The new director for Immigration and Customs Enforcement in North Texas says thousands of violent criminals have been taken off the streets and a large majority of those deported.
Bret Bradford said Tuesday that even more could be caught if immigrant communities in fear of deportation would speak up.
"We are certainly exercising our priorities in going after the worst of the worst,” Bradford said.
In the last fiscal year there were more than 16,000 arrests for the region and nearly 90 percent of those people were removed from the United States.
"We've got folks that were arrested for murder, folks arrested for all kinds of assaults with a deadly weapons, drug convictions,” Bradford said. “We've got a lot of serious criminals being removed.”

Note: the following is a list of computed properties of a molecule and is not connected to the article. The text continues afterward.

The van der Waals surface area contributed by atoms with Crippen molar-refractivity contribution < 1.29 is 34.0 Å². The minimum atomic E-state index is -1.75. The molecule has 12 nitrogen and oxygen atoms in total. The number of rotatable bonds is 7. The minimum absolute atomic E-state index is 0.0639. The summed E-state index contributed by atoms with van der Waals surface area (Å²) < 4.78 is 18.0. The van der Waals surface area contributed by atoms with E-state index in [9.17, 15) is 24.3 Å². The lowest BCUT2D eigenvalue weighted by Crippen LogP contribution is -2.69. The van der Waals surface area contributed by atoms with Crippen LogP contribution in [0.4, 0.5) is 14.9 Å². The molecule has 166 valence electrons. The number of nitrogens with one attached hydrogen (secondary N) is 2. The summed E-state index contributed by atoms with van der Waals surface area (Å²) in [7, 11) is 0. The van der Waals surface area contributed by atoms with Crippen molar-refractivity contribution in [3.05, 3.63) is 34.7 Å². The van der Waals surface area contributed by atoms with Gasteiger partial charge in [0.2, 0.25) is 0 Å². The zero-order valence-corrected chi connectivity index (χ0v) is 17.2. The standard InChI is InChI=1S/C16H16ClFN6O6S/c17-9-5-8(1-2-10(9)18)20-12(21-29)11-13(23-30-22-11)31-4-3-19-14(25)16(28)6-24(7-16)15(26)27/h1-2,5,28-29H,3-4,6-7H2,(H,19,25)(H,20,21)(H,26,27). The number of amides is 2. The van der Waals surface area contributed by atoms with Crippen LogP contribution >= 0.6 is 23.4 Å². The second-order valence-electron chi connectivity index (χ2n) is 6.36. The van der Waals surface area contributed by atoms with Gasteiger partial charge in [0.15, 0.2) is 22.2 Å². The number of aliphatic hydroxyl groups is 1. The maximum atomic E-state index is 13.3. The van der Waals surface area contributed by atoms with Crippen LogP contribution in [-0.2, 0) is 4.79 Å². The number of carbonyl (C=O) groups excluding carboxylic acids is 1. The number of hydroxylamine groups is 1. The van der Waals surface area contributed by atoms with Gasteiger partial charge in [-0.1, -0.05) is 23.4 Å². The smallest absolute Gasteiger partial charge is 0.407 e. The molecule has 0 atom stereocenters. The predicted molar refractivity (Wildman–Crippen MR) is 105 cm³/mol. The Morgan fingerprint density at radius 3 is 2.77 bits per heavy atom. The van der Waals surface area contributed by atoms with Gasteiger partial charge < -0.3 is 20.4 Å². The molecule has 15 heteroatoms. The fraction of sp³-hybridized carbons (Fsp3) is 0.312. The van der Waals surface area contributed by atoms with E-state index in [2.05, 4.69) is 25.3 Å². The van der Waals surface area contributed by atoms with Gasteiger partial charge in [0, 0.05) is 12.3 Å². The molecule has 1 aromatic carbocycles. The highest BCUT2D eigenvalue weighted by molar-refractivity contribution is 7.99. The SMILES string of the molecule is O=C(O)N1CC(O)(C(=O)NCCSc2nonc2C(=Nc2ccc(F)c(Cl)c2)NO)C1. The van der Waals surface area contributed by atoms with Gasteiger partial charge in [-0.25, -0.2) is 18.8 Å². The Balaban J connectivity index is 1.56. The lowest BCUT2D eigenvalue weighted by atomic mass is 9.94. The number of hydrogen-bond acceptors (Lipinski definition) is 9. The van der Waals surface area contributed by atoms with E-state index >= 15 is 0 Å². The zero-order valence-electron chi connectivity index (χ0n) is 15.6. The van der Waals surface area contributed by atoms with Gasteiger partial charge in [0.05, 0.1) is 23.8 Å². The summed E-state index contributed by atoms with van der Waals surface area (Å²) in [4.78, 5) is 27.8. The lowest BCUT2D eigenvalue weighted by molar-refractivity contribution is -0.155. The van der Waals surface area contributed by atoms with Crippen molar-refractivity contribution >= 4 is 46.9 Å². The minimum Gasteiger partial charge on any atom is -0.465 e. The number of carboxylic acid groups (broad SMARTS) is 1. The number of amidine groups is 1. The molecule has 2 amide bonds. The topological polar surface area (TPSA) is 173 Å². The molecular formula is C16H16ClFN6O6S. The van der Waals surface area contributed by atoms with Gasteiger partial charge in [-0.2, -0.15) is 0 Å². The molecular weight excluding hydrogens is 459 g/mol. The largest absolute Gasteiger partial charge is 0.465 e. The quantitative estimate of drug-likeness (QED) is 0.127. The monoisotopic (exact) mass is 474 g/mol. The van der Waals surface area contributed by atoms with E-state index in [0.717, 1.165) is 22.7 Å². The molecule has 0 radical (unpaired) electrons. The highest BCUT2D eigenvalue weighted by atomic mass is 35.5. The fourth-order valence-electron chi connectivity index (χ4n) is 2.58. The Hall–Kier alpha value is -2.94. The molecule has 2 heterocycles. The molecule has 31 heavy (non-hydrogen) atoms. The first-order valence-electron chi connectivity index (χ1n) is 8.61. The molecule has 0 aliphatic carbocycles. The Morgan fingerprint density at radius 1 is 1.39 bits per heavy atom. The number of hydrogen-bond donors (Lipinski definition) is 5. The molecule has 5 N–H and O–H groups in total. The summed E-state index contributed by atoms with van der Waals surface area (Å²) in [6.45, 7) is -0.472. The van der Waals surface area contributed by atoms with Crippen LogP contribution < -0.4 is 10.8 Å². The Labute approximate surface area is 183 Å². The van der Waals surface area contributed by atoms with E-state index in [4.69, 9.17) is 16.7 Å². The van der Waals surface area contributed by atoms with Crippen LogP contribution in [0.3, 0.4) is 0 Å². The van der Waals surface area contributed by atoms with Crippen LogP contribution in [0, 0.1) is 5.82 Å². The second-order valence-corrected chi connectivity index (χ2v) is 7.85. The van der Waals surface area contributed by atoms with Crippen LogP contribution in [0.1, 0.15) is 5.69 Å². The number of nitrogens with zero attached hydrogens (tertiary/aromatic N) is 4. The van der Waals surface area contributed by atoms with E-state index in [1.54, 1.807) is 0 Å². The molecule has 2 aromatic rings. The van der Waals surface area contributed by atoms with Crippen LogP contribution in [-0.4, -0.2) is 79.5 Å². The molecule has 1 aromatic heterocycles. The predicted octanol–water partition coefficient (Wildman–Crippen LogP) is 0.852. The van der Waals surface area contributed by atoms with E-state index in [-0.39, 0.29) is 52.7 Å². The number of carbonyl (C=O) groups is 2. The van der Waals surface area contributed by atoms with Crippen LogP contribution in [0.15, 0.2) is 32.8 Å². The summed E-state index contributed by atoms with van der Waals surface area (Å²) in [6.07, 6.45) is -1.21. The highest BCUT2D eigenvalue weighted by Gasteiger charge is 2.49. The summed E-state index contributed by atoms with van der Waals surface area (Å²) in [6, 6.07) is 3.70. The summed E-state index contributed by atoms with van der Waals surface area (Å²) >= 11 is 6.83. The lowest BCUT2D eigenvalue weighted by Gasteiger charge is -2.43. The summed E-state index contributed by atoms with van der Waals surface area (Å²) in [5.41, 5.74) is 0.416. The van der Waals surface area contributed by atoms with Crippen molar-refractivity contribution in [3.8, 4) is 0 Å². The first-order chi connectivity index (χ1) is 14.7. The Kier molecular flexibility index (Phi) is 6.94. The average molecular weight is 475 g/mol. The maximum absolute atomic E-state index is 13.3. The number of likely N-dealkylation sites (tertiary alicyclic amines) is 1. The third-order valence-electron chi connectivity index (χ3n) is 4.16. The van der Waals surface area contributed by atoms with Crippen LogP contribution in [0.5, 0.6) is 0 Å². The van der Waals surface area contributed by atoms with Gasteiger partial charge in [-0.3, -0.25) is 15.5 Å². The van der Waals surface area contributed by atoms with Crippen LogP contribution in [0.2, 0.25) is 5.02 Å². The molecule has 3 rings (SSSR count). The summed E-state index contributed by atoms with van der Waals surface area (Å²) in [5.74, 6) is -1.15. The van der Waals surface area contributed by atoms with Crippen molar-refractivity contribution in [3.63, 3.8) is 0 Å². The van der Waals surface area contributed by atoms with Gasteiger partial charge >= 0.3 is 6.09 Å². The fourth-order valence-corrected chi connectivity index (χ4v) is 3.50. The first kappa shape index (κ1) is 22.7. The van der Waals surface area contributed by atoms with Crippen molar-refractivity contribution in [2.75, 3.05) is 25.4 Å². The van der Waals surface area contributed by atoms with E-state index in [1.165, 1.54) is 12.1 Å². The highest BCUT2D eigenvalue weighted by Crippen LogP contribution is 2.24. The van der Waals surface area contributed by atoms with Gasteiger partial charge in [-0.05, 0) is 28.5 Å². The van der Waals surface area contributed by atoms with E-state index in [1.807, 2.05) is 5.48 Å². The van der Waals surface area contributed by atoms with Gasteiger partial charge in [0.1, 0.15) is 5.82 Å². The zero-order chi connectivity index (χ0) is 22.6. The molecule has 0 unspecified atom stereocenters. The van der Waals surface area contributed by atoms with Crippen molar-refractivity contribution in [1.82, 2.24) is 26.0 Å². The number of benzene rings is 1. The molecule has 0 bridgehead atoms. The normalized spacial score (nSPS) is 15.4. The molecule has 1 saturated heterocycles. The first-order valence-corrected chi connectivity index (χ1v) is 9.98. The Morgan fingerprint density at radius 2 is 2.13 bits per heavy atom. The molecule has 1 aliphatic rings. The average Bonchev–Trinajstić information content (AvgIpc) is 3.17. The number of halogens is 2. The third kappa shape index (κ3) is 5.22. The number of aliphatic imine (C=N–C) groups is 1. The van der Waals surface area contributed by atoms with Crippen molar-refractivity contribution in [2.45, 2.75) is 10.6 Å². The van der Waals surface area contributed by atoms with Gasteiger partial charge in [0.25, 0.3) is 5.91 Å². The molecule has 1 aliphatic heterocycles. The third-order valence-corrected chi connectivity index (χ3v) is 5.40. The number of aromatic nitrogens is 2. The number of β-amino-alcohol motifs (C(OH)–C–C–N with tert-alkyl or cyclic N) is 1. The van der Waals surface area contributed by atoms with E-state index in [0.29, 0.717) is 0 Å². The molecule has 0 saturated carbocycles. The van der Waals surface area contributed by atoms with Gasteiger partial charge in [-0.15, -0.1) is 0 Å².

Bradford says his priority is catching dangerous and violent criminals, but they need the public's help -- more specifically the immigrant communities help.
Two weeks ago, in this busy strip mall near Love Field, Francisco Najara was murdered in broad daylight-- in front of a half a dozen witnesses. The killer was even caught on surveillance video -- but no arrest.
Dallas homicide detectives say many in the city’s immigrant communities fear deportation if they talk to police.
"Coming forward as a victim or a witness is not going to get you removed, it's not going to get you arrested. It might get you a benefit,” Bradford.
Bradford says violent criminals are the very kinds of people victimizing immigrants in their own communities.
"We actually have relief and visas for victims and witness. Those aren't the folks we are targeting by any means, those are the folks we are looking to help,” Bradford said.
Bradford is in charge of the ICE region that includes counties in North Texas and the state of Oklahoma.